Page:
The South American country Argentina has been in an economic crisis since it turned to the International Monetary Fund (IMF) for a $75 billion loan in 2018. With the economy further hammered by the pandemic and the outlook uncertain, the government is now in crunch talks with the IMF to negotiate a new deal after the country restructured its private foreign debt in 2020. The government and economists forecast a 5% to 7% economic rebound this year, which should start to be seen from the second quarter.
Financial Action Task Force (FATF) Status
Argentina is a member of FATF as they have established money laundering and terrorist financing regulations in compliance with FATF recommendations.
In 2014, Argentina was removed from the FATF list of countries for having strategic AML deficiencies as the country improved its Anti-Money Laundering(AML) and Counter-Terrorist Financing (CTF) regime and notes. They had established the legal and regulatory framework to meet its commitments in its action plan regarding the strategic deficiencies that the FATF had identified in June 2011. Argentina is therefore no longer subject to the FATF’s monitoring process under its ongoing global AML/CFT compliance process.
Financial Information Unit
Argentina’s Financial Information Unit (FIU) enforces the law on preventing money laundering and CTF. It represents an important move in further integration of the international financial and banking systems.
National Committee for Combating Money Laundering and Terrorist Financing
The government created a National Committee for Combating Money Laundering and Terrorist Financing to coordinate the country’s money laundering and terrorist financing policies, including the development of national risk assessments (NRA) and a national strategy to combat those crimes.
The purpose of the Financial Action Task Force of Latin America, GAFILAT (formerly known as Financial Action Task Force of South America (GAFISUD)), is to develop and implement a comprehensive global strategy to combat money laundering and terrorist financing – as set out in the FATF Recommendations.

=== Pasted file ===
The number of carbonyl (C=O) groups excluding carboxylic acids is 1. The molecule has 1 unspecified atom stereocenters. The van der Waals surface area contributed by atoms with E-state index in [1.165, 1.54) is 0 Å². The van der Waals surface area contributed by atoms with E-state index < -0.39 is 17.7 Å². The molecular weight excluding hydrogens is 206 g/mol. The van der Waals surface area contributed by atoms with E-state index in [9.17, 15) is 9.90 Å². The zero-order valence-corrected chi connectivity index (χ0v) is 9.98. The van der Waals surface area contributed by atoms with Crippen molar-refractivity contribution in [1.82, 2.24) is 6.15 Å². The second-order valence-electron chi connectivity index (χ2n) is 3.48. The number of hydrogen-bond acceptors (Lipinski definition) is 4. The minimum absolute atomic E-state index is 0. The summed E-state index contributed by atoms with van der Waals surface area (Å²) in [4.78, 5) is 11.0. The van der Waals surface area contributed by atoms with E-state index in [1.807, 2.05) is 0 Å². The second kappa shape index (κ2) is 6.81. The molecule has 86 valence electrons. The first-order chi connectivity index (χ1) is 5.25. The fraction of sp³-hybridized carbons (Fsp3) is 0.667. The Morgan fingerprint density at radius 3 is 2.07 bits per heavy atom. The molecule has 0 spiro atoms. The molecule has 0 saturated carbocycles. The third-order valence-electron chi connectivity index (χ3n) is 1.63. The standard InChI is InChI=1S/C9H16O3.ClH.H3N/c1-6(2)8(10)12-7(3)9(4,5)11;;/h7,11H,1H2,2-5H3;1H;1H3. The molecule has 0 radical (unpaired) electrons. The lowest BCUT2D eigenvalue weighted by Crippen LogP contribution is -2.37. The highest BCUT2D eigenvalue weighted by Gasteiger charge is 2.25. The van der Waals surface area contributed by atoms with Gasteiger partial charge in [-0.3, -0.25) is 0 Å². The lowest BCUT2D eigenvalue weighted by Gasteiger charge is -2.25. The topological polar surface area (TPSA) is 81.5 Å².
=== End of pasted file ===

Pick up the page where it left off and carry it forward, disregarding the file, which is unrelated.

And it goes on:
US Department of State Money Laundering assessment (INCSR)
The US State Department categorises Argentina as a Country/Jurisdiction of primary concern regarding Money Laundering and Financial Crimes.
Argentina has taken significant steps in recent years to strengthen its AML/CFT regime. In 2017, Argentina enhanced their KYC laws by introducing new regulations that further defined AML, CTF and risk management. The AML/CTF prevention system was one of the most significant changes that emphasised risk management and compliance.
Another significant change was the implementation of an external auditor’s report. The auditor’s report requires that each financial institution’s prevention system be audited by an independent third-party yearly. The auditor is expected to issue a statement that highlights the strengths and weaknesses of the existing program while recommending changes to make. The 2017 regulations pointed out that companies self-evaluate their riskiness. The law recommended that companies do this based on how much commercial activity they conduct each year. The provisions also suggested that companies evaluate these processes at the end of each year and adjust accordingly.
Argentinian verification available
Argentina citizens can be verified using government, commercial and credit data sources. Institutions can verify and validate their customers’ names, dates of birth, and addresses based on their documentation. Citizen of Argentina can be verified using the following documents:
National identity card
The Argentinian national identity card, “Documento Nacional de Identidad” (DNI), is issued by the government to citizens and foreign residents. The card is initially issued at birth and managed by the parents or guardians. You can verify your customers’ first name, last name, date of birth, and card number.
The Argentinian passport is issued to citizens by the Argentine National Registry of People (RENAPER). You can verify your customers’ first name, last name, date of birth, passport number and expiry.
The Ministry of Interior and Transport issues Argentinian driver licences to eligible drivers. A complimentary digital format is available, but it does not replace the physical format. You can verify your customers’ first name, last name, date of birth, and licence number.
Global watchlists can identify if Argentinian citizens are high-risk individuals or entities. You can screen your customers’ against PEPs, Sanctions and adverse media lists.